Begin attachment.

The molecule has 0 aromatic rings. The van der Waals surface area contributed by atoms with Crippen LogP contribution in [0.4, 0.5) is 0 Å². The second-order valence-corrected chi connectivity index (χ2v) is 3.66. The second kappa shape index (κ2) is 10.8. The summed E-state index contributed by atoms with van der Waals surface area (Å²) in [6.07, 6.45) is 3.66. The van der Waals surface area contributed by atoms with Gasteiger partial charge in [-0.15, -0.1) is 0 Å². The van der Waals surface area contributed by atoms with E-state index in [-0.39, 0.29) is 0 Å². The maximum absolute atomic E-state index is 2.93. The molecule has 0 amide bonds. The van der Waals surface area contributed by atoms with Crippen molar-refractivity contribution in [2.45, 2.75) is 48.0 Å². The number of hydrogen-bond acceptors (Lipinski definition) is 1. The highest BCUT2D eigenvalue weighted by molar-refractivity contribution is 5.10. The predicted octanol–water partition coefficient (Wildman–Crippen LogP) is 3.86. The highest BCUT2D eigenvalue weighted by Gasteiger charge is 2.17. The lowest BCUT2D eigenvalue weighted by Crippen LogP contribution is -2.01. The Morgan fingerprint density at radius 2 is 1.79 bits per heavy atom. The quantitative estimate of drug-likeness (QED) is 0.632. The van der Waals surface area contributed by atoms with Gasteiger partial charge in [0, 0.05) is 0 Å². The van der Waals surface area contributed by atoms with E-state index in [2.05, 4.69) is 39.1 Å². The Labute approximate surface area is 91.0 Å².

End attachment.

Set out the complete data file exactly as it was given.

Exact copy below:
The molecule has 0 aromatic rings. The van der Waals surface area contributed by atoms with Crippen LogP contribution in [0.4, 0.5) is 0 Å². The second-order valence-corrected chi connectivity index (χ2v) is 3.66. The second kappa shape index (κ2) is 10.8. The summed E-state index contributed by atoms with van der Waals surface area (Å²) in [6.07, 6.45) is 3.66. The van der Waals surface area contributed by atoms with Gasteiger partial charge in [-0.15, -0.1) is 0 Å². The van der Waals surface area contributed by atoms with E-state index in [-0.39, 0.29) is 0 Å². The maximum absolute atomic E-state index is 2.93. The molecule has 0 amide bonds. The van der Waals surface area contributed by atoms with Crippen molar-refractivity contribution in [2.45, 2.75) is 48.0 Å². The number of hydrogen-bond acceptors (Lipinski definition) is 1. The highest BCUT2D eigenvalue weighted by molar-refractivity contribution is 5.10. The predicted octanol–water partition coefficient (Wildman–Crippen LogP) is 3.86. The highest BCUT2D eigenvalue weighted by Gasteiger charge is 2.17. The lowest BCUT2D eigenvalue weighted by Crippen LogP contribution is -2.01. The Morgan fingerprint density at radius 2 is 1.79 bits per heavy atom. The quantitative estimate of drug-likeness (QED) is 0.632. The van der Waals surface area contributed by atoms with Gasteiger partial charge in [0, 0.05) is 0 Å². The van der Waals surface area contributed by atoms with E-state index in [2.05, 4.69) is 39.1 Å². The Labute approximate surface area is 91.0 Å².